In for Life: Day Eight of the Michael Tate Trial
Day eight of Michael Tate's murder trial was a glimpse into the early years of the now19-year-old, who has plead not guilty of murdering his friend’s father because he was, perhaps he still is, insane. Although Tate was a juvenile at the time of the crime, he is being tried as an adult. And as the jury listened to the testimony in his case, news broke that Governor Bill Ritter established a 7-member clemency board to review clemency petitions by people sentenced as adults for crimes that they committed as juveniles.
Through much of the district attorney’s cross examinations, Tate covered his ears.
The first witness was the defense’s last witness called to testify the day before, Lana Holmes, a former Jefferson County social services caseworker who testified that Tate was added to her caseload after he was taken from his home at age three, when the boy’s mother failed to comply with the county’s plan to teach her how to raise him. The parenting rights of both of Tate’s parents were then terminated.
By kindergarten he was acting out, one of his bolder stunts was throwing a backpack at a busdriver.
It was also in kindergarten, one of the D.A.’s witness had told the jury the day before, that Tate killed two hamsters and took them home in his pocket. The defense’s Holmes testified that Tate loved the hamsters, never meant them any harm.
“He was surprised that they died, he liked them, they were soft and cuddly,” Holmes told the jury.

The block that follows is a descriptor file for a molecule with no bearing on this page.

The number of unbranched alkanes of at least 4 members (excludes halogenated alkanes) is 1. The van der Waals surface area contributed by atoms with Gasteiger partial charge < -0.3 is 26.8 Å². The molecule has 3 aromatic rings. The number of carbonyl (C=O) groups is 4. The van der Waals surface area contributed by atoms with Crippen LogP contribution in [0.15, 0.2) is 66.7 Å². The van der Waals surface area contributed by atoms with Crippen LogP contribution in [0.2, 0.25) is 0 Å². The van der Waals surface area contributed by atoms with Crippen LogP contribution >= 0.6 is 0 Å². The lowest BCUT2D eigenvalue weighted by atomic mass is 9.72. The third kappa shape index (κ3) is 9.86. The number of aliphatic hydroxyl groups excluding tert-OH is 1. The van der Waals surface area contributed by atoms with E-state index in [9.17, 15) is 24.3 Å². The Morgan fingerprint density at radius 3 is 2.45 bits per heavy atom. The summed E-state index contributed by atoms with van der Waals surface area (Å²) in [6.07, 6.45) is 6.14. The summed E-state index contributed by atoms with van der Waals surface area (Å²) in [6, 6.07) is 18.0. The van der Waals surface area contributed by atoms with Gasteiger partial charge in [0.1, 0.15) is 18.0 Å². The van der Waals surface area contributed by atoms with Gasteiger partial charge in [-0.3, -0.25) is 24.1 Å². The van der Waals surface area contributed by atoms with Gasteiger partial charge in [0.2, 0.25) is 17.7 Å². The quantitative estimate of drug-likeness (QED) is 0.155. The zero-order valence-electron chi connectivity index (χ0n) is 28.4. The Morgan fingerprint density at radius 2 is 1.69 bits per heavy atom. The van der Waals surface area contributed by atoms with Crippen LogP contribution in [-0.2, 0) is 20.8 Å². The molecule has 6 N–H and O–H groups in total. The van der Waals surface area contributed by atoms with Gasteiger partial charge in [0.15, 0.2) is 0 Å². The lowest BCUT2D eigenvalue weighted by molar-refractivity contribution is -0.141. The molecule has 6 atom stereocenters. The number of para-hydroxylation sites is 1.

Later in the day, a former Jefferson County adoption case worker, Alice Johnson, gave the jury a peak into how difficult her four-year attempt to find Tate an adoptive family was because of the behaviors that Tate exhibited at an early age, a list that had grown to include hiding food in his room, hallucinations, banging his head, biting himself, suicide attempts, urinating all over foster homes, setting fires indoors and shoplifting. Some of the many foster families that he lived with could deal with the problem child for a while, one family was even ready to adopt until Tate once again proved too much to handle.
It was early in life, Johnson testified, when the sexually aggressive behaviors toward others started to show in Tate, an indication to her that he had been sexually molested as a child, perhaps prior to learning to speak. Her suspicions were confirmed, albeit they remain unfounded, in 1994, when Tate was living at one of several residential treatment facilities and told one of the facility's workers that he had learned all about sex from his mother, who forced him to watch her engage in intercourse. She also allegedly digitally penetrated Tate and forced him to do the same to her, and to a cat, or a dog, or both.
Johnson came to tears recalling the flood of traumatic memories that ensued for the then-seven-year-old as he came to grips with an assault that he claimed happened five years before. He was told he was not adoptable, which began his life of moves between foster care, residential treatment facilities, group homes and psychiatric hospitals. Right up until he ran away from one and murdered Steven Fitzgerald.
-- Luke Turf